“We’re so early stage that norms haven’t been set, it’s kind of like a wild west … but being in on the ground level at an early stage allows brands the opportunity to grow an audience and experiment with the content style,” said Brian Vaughan, creative director and partner at marketing firm Shadow.

Fashion’s Thread Count

Twitter hasn’t been a focus for fashion since the early 2010s, and even then, its influence never reached the heights that Instagram or TikTok later did. Since the start of 2023, Twitter accounted for just 2.5 percent of luxury fashion brands’ media impact value (MIV, a measure of conversation online), compared with Instagram’s 36 percent, according to measurement company Launchmetrics.

But despite that, brands that never really embraced Twitter are giving Threads a chance.

“TikTok created a renaissance for social media, and opportunities for creative freedom and more casual versions of brands,” said Evan Horowitz, co-founder and chief executive of social media marketing firm Movers+Shakers. “With the launch of new platforms, there’s a lot of excitement to capture some of that.”

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Brands are using Threads to reply to users, ask them questions and comment on their posts. Converse, for example, asked “ok threaders, what chucks do i wear to the office tomorrow? Drop your pick below pls.” Lululemon asked users to “reply w a pic of you wearing leggings at office.”

Nike, the fashion brand with the most followers on Threads so far, posts much of the same content across Threads and Twitter, such as an ad starring the US women’s national soccer team and a photo of Carlos Alcaraz following his Wimbledon win. But it’s making some modifications, cutting down a tweet about a Martine Rose collab for Threads, for example.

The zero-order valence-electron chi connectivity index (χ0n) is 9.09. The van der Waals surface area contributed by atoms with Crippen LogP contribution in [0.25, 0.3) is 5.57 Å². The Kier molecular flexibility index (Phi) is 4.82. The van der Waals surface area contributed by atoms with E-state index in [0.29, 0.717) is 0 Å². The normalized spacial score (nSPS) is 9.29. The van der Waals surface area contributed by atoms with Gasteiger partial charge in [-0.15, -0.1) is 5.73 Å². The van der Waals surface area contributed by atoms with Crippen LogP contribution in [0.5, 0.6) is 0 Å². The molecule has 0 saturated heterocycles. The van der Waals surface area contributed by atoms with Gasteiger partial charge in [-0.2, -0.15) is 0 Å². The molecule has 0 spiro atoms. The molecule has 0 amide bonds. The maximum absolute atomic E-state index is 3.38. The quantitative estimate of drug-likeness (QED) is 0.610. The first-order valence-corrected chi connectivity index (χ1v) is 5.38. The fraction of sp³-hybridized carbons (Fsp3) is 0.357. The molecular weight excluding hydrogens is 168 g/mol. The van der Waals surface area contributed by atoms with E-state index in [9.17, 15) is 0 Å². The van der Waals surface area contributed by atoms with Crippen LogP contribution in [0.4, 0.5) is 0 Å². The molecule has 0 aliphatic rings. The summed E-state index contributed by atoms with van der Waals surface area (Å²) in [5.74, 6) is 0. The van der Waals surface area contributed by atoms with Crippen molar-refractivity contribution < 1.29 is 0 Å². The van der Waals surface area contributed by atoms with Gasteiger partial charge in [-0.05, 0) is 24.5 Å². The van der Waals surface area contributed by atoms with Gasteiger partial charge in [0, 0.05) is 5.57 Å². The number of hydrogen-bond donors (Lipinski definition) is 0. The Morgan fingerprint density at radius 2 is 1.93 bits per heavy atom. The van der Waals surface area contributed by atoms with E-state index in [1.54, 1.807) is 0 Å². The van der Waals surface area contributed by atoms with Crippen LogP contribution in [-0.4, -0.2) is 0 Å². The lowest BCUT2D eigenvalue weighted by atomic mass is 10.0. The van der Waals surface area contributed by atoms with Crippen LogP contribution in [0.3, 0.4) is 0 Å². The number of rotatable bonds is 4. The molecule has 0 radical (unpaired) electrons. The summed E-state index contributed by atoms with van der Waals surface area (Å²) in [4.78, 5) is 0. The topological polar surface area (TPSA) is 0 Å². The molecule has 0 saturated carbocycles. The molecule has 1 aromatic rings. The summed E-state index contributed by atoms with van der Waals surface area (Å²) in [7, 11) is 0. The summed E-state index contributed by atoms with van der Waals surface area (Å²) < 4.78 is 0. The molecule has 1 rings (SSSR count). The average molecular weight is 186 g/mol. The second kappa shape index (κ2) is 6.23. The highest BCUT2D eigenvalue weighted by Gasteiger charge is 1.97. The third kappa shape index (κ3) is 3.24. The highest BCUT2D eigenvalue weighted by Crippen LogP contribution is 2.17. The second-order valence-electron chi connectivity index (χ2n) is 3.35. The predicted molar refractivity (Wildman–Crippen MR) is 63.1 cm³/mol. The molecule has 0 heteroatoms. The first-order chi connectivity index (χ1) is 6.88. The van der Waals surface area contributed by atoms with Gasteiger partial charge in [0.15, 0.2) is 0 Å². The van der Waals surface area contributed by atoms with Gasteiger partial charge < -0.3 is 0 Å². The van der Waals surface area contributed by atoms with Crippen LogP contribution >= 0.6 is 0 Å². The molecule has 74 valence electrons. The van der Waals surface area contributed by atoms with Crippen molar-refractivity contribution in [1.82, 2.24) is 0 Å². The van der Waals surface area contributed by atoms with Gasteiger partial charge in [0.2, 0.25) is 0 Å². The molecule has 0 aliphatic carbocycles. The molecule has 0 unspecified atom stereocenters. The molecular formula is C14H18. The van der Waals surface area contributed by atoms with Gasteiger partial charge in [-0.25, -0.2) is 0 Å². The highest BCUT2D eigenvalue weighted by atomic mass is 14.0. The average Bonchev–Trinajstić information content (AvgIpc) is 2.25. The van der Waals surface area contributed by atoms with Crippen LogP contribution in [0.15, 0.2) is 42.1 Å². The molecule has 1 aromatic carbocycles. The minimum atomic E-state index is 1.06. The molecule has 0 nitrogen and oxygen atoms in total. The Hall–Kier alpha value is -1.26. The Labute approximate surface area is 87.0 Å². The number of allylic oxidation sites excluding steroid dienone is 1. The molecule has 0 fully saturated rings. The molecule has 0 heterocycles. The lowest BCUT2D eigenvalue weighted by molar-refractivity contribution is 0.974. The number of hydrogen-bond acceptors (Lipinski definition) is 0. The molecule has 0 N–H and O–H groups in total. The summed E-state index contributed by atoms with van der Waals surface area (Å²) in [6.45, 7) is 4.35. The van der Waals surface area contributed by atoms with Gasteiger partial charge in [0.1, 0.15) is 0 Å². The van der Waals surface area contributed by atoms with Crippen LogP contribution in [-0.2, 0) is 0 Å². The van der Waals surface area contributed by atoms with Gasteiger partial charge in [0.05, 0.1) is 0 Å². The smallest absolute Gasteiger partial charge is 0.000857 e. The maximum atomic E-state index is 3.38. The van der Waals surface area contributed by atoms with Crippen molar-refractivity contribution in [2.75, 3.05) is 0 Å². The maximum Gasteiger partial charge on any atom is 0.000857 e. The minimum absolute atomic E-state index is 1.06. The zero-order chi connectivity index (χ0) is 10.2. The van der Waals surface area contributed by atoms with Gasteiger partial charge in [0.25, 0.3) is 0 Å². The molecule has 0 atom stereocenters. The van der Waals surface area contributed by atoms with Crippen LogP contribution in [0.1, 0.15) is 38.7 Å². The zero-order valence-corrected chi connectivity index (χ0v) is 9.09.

American Eagle, the fashion brand that has posted most frequently on Threads since launch, has also embraced a more casual approach, posting in a stream-of-consciousness style that feels more like a person than a brand. Recent Threads read “I’d rather have Summer Mondays where work starts at 1pm versus Summer Fridays tbh” and “my toxic trait is cleaning my closet and immediately thinking i have to fill it with new clothes.”

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While those sort of posts have little traceable impact on sales, Horowitz argues they help build brand affinity.

“Human centric brand personas are the future of social media. Most social media is going to move there, that’s what consumers are going to be expecting from brands,” said Horowitz.

Will Threads Be Pulled Apart?

Brands’ efforts on Threads, however, will undoubtedly be decided by the platform’s success. By July 18, a little over a week after launch, engagement on Threads was down more than 75 percent after reaching a post-debut high on July 7, according to data analytics firm Sensor Tower. Even at its peak, average time spent on the app was significantly lower than Twitter, and Threads didn’t seem to steal any of Twitter’s traffic, according to Sensor Tower.